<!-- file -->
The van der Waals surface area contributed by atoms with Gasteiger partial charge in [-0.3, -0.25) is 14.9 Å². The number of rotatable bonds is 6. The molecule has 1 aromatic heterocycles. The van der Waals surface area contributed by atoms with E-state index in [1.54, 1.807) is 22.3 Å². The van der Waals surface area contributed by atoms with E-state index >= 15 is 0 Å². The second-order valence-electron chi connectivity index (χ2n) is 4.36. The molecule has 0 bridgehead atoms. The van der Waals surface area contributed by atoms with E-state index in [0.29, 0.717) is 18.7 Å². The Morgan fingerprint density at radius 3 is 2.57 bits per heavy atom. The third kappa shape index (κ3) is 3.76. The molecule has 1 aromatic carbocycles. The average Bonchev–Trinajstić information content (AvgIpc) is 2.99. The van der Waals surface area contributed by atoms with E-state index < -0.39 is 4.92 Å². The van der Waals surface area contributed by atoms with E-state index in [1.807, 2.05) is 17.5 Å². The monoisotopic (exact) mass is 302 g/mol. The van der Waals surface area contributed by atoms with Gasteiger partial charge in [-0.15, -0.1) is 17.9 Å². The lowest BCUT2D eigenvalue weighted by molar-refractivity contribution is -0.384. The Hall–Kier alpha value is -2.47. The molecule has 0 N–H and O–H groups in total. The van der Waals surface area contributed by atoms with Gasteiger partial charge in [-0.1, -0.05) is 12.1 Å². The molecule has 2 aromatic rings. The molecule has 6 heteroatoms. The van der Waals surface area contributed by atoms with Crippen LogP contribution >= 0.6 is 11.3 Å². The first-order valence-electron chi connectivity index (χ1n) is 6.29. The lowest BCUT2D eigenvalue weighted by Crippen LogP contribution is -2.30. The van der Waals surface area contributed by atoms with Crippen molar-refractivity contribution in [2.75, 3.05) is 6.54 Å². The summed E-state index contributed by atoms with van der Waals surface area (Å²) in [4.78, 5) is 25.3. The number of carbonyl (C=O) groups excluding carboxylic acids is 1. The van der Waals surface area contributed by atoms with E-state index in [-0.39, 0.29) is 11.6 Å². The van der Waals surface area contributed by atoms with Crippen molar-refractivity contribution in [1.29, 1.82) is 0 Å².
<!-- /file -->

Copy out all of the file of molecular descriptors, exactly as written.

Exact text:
The van der Waals surface area contributed by atoms with Gasteiger partial charge in [-0.3, -0.25) is 14.9 Å². The number of rotatable bonds is 6. The molecule has 1 aromatic heterocycles. The van der Waals surface area contributed by atoms with E-state index in [1.54, 1.807) is 22.3 Å². The van der Waals surface area contributed by atoms with E-state index >= 15 is 0 Å². The second-order valence-electron chi connectivity index (χ2n) is 4.36. The molecule has 0 bridgehead atoms. The van der Waals surface area contributed by atoms with E-state index in [0.29, 0.717) is 18.7 Å². The Morgan fingerprint density at radius 3 is 2.57 bits per heavy atom. The third kappa shape index (κ3) is 3.76. The molecule has 1 aromatic carbocycles. The average Bonchev–Trinajstić information content (AvgIpc) is 2.99. The van der Waals surface area contributed by atoms with E-state index < -0.39 is 4.92 Å². The van der Waals surface area contributed by atoms with E-state index in [1.807, 2.05) is 17.5 Å². The monoisotopic (exact) mass is 302 g/mol. The van der Waals surface area contributed by atoms with Gasteiger partial charge in [-0.15, -0.1) is 17.9 Å². The lowest BCUT2D eigenvalue weighted by molar-refractivity contribution is -0.384. The Hall–Kier alpha value is -2.47. The molecule has 0 N–H and O–H groups in total. The van der Waals surface area contributed by atoms with Gasteiger partial charge in [-0.1, -0.05) is 12.1 Å². The molecule has 2 aromatic rings. The molecule has 6 heteroatoms. The van der Waals surface area contributed by atoms with Crippen LogP contribution >= 0.6 is 11.3 Å². The first-order valence-electron chi connectivity index (χ1n) is 6.29. The lowest BCUT2D eigenvalue weighted by Crippen LogP contribution is -2.30. The van der Waals surface area contributed by atoms with Crippen molar-refractivity contribution in [2.75, 3.05) is 6.54 Å². The summed E-state index contributed by atoms with van der Waals surface area (Å²) in [4.78, 5) is 25.3. The number of carbonyl (C=O) groups excluding carboxylic acids is 1. The van der Waals surface area contributed by atoms with E-state index in [-0.39, 0.29) is 11.6 Å². The van der Waals surface area contributed by atoms with Crippen molar-refractivity contribution in [1.29, 1.82) is 0 Å².